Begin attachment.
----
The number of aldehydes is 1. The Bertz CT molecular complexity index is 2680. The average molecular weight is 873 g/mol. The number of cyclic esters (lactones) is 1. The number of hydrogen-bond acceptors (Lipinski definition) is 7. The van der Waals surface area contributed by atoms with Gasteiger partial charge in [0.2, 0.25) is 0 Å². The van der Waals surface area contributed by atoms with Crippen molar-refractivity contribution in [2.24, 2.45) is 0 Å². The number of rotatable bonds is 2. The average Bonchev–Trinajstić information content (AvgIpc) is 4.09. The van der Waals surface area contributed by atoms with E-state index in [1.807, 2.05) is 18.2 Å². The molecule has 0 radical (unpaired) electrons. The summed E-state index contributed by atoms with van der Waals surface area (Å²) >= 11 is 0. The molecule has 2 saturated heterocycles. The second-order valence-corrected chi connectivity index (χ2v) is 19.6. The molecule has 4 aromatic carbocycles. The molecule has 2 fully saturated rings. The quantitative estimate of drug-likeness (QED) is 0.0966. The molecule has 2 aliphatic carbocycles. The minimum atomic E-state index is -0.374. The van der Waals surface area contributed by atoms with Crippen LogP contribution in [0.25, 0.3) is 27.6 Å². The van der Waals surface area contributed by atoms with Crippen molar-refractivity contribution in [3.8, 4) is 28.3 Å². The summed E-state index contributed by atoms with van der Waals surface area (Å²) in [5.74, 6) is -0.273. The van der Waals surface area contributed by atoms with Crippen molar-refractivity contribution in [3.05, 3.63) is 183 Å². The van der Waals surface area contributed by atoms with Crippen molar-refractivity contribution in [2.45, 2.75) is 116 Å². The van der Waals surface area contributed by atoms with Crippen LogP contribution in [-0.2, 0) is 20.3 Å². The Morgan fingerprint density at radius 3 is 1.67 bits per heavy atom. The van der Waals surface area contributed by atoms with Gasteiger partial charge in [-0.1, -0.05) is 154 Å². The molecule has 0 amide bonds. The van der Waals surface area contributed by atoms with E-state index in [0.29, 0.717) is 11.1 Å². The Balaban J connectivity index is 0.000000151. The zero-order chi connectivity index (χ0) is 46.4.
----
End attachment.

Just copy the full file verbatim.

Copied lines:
The number of aldehydes is 1. The Bertz CT molecular complexity index is 2680. The average molecular weight is 873 g/mol. The number of cyclic esters (lactones) is 1. The number of hydrogen-bond acceptors (Lipinski definition) is 7. The van der Waals surface area contributed by atoms with Gasteiger partial charge in [0.2, 0.25) is 0 Å². The van der Waals surface area contributed by atoms with Crippen molar-refractivity contribution in [2.24, 2.45) is 0 Å². The number of rotatable bonds is 2. The average Bonchev–Trinajstić information content (AvgIpc) is 4.09. The van der Waals surface area contributed by atoms with E-state index in [1.807, 2.05) is 18.2 Å². The molecule has 0 radical (unpaired) electrons. The summed E-state index contributed by atoms with van der Waals surface area (Å²) >= 11 is 0. The molecule has 2 saturated heterocycles. The second-order valence-corrected chi connectivity index (χ2v) is 19.6. The molecule has 4 aromatic carbocycles. The molecule has 2 fully saturated rings. The quantitative estimate of drug-likeness (QED) is 0.0966. The molecule has 2 aliphatic carbocycles. The minimum atomic E-state index is -0.374. The van der Waals surface area contributed by atoms with Crippen LogP contribution in [0.25, 0.3) is 27.6 Å². The van der Waals surface area contributed by atoms with Crippen molar-refractivity contribution in [3.8, 4) is 28.3 Å². The summed E-state index contributed by atoms with van der Waals surface area (Å²) in [5.74, 6) is -0.273. The van der Waals surface area contributed by atoms with Crippen molar-refractivity contribution in [3.05, 3.63) is 183 Å². The van der Waals surface area contributed by atoms with Crippen molar-refractivity contribution in [2.45, 2.75) is 116 Å². The van der Waals surface area contributed by atoms with Crippen LogP contribution in [-0.2, 0) is 20.3 Å². The Morgan fingerprint density at radius 3 is 1.67 bits per heavy atom. The van der Waals surface area contributed by atoms with Gasteiger partial charge in [-0.1, -0.05) is 154 Å². The molecule has 0 amide bonds. The van der Waals surface area contributed by atoms with E-state index in [0.29, 0.717) is 11.1 Å². The Balaban J connectivity index is 0.000000151. The zero-order chi connectivity index (χ0) is 46.4.